Dave Windle

The Caledonian Foresters is a group of people with the common purpose of conserving the remnants of the ancient Caledonian Forest that once covered most of the Highlands, encouraging them to continue to expand by natural regeneration. They wish a respect for nature, allowing natural processes to continue as they have done for 8,000 years since the last ice age. They reject those who in recent decades have diminished and damaged Caledonian Pinewoods by intervention planting, cultivating, fertilizing, fencing and using large timber machines.

The Old Caledonian Forest once covered an area of the order of 1.5 million hectares across the Scottish Highlands. Although genetically distinct, it formed part of the vast Boreal forest that covered the high northern latitudes around the globe. It is a distinct ecosystem that most people now agree needs to be preserved. However, like all ecosystems, protecting and preserving it is more complicated that you might imagine at first.

On 6th March, some members of the group met at Dinnet for a field trip led by Adam Watson, looking at soil profiles in two local pinewoods and a nearby piece of heather moorland. I have reported the outcome here (and tried to keep the concepts simple!).

The first site was in a pinewood at Loch Davan, where the pines are about 100-150 years old. Within the wood there is a sand/gravel quarry, where it is easy to study the soil profile.

Adam demonstrating soil profiles © Joe Dorward

The soils here are excessively freely-drained as the silt and clay fractions were washed out by glacial rivers in the past. Due to these freely-draining soils and low rainfall, the site has never been cultivated, and a classic iron podzol soil-type has developed. This is typical of soils in the boreal forest from around the globe. It leads on a nearby ridge to a rich show of lichen-dominated pinewood floor vegetation, a characteristic part of the boreal forest ecosystem. Podzol soils are characterized by acid leaching of nutrients and minerals from the upper layers into the lower layers. They show distinct colour banding. Because they are poor in surface nutrients, they do not form fertile soils for agriculture, even when ploughed.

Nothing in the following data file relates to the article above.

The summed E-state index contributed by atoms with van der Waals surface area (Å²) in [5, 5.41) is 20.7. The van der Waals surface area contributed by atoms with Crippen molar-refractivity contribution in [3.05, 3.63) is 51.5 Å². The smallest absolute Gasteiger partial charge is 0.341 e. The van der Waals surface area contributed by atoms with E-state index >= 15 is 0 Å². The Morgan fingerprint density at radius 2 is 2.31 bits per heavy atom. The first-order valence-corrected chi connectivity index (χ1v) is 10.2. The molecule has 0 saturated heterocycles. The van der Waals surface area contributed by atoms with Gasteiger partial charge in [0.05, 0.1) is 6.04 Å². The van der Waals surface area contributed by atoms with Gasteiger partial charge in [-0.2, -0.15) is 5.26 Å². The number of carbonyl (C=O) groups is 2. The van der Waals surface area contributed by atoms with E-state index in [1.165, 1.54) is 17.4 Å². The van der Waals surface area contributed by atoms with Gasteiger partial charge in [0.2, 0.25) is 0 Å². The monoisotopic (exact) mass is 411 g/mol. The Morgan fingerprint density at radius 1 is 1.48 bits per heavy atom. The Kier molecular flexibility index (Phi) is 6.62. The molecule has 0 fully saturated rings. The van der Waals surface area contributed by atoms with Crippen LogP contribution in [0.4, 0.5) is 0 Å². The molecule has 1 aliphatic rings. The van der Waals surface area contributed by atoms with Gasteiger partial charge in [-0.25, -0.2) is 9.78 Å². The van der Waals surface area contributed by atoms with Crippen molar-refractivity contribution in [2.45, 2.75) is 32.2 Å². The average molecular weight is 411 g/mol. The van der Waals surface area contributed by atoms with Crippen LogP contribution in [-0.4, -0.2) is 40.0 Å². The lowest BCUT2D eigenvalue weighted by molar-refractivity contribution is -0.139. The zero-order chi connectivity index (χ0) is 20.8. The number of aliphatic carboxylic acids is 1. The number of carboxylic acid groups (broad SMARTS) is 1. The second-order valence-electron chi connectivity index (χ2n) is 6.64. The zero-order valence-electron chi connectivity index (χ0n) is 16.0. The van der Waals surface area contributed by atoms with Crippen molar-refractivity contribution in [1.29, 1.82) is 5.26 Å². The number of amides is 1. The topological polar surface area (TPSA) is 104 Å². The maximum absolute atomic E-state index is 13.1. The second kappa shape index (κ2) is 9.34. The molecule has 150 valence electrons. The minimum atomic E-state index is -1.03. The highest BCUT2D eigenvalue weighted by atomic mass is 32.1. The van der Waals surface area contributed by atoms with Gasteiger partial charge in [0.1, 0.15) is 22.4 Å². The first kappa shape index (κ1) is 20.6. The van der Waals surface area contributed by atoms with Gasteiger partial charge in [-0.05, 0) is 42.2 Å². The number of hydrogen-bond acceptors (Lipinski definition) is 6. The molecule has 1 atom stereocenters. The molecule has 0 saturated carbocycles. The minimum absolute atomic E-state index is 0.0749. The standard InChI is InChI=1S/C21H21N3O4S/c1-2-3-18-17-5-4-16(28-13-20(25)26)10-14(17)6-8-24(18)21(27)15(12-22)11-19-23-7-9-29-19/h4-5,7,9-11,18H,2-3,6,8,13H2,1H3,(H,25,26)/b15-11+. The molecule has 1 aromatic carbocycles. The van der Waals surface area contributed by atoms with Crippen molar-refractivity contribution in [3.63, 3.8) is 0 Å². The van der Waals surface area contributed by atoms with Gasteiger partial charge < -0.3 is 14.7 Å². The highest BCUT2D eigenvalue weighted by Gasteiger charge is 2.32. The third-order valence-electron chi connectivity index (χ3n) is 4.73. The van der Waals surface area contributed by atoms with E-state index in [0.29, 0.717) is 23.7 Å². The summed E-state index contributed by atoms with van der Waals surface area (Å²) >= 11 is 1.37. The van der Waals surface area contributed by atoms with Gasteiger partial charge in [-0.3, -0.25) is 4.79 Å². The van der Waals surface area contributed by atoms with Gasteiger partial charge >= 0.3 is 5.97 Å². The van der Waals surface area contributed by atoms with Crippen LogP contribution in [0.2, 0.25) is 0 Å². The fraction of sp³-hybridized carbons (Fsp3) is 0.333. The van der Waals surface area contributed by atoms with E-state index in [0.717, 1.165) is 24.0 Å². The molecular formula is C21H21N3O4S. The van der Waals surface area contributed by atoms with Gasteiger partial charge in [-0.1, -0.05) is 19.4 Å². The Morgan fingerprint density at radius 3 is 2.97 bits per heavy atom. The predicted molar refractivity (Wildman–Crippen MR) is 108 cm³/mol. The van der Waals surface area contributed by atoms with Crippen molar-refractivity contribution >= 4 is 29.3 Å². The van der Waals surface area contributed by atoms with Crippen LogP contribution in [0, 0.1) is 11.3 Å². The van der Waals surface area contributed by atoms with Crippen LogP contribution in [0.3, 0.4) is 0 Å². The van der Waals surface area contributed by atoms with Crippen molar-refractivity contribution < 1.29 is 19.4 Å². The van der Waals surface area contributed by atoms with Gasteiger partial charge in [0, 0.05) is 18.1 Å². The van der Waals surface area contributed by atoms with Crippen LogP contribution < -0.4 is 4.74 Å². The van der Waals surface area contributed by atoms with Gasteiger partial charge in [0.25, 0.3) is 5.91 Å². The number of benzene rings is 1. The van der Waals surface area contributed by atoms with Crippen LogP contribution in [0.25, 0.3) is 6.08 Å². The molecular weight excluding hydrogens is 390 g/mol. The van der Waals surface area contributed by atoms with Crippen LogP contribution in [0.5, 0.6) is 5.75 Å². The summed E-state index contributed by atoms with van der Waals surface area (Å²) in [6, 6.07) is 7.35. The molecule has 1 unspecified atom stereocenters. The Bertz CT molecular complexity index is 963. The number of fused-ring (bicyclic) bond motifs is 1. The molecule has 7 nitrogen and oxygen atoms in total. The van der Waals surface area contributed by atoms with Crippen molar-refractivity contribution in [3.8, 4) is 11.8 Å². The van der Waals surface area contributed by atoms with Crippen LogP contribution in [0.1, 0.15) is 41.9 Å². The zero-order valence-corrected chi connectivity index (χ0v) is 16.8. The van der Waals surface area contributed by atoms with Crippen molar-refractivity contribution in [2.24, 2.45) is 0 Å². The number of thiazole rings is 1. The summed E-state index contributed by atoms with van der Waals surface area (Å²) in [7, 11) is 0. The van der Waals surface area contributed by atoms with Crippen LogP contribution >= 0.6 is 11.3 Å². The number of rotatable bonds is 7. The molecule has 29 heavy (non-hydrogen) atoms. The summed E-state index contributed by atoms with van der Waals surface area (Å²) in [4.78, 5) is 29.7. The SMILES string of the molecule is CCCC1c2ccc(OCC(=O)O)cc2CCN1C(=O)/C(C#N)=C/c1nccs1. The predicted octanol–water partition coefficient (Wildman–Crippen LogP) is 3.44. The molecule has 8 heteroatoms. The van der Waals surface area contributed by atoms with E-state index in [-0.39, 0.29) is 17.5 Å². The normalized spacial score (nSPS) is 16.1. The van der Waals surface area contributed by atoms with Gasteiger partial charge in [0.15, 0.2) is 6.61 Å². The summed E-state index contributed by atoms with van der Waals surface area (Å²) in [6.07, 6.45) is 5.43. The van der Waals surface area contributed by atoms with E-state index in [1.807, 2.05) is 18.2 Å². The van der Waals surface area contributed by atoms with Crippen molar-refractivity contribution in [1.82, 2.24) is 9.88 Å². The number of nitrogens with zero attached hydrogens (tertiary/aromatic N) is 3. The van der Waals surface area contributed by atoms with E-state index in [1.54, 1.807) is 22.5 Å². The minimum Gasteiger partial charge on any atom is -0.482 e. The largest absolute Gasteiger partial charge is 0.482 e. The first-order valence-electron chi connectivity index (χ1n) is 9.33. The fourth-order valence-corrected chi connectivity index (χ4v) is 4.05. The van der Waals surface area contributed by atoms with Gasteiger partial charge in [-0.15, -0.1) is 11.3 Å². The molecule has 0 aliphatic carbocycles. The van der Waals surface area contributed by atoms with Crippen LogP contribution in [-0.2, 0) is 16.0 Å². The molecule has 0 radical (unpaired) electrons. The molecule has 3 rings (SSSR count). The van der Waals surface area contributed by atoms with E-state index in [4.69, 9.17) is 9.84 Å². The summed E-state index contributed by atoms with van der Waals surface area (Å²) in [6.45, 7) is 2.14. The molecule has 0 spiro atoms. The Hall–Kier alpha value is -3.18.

The second site was a similar age planted pinewood on flat freely-drained ground beside a disused sawmill close to Dinnet village. Long before the pines were planted, the site was cultivated by pre-historic farmers, and this cultivated soil remains. However, owing to re-podzolisation from pine litter, a thin surface podzol now lies above the cultivated soil, burying it. Two years ago, large machines were used to cut and remove pines along linear racks. These machines formed large deep ruts. Examination of the soil profile at the ruts showed inversion of the principal soil layers, far more disturbance of the profile than caused by pre-historic farming. This inversion of the layers, leading to less acidic soils at the surface, alters the ecosystem and favours different understory vegetation such as grass and bracken. These plants can effectively prevent the pine seedlings from germinating and hence inhibit natural regeneration.

The third site was at a section of heather moorland on the Muir of Dinnet, kept open by burning and cutting. Here the soils show almost no podzolisation, due to the effect of the less acidic heather litter as opposed to pine litter. Around the specific site, there is good evidence of natural recolonisation of silver birch and Scots pine; the heather leaves sufficient bare soil for the tree seedlings to germinate. In this case, the area would eventually return to a forest ecosystem if left alone.

Inversion shown by growth of grass © Joe Dorward

The conclusion is that heavy timber machinery can cause large-scale soil disturbance, which inhibits natural regeneration of Scots pine. This conclusion has been substantiated by fieldwork at scores of pinewoods since the mid 1990s.

In the next edition of Mountain Views, Adam Watson describes such soils and such damage in greater detail.

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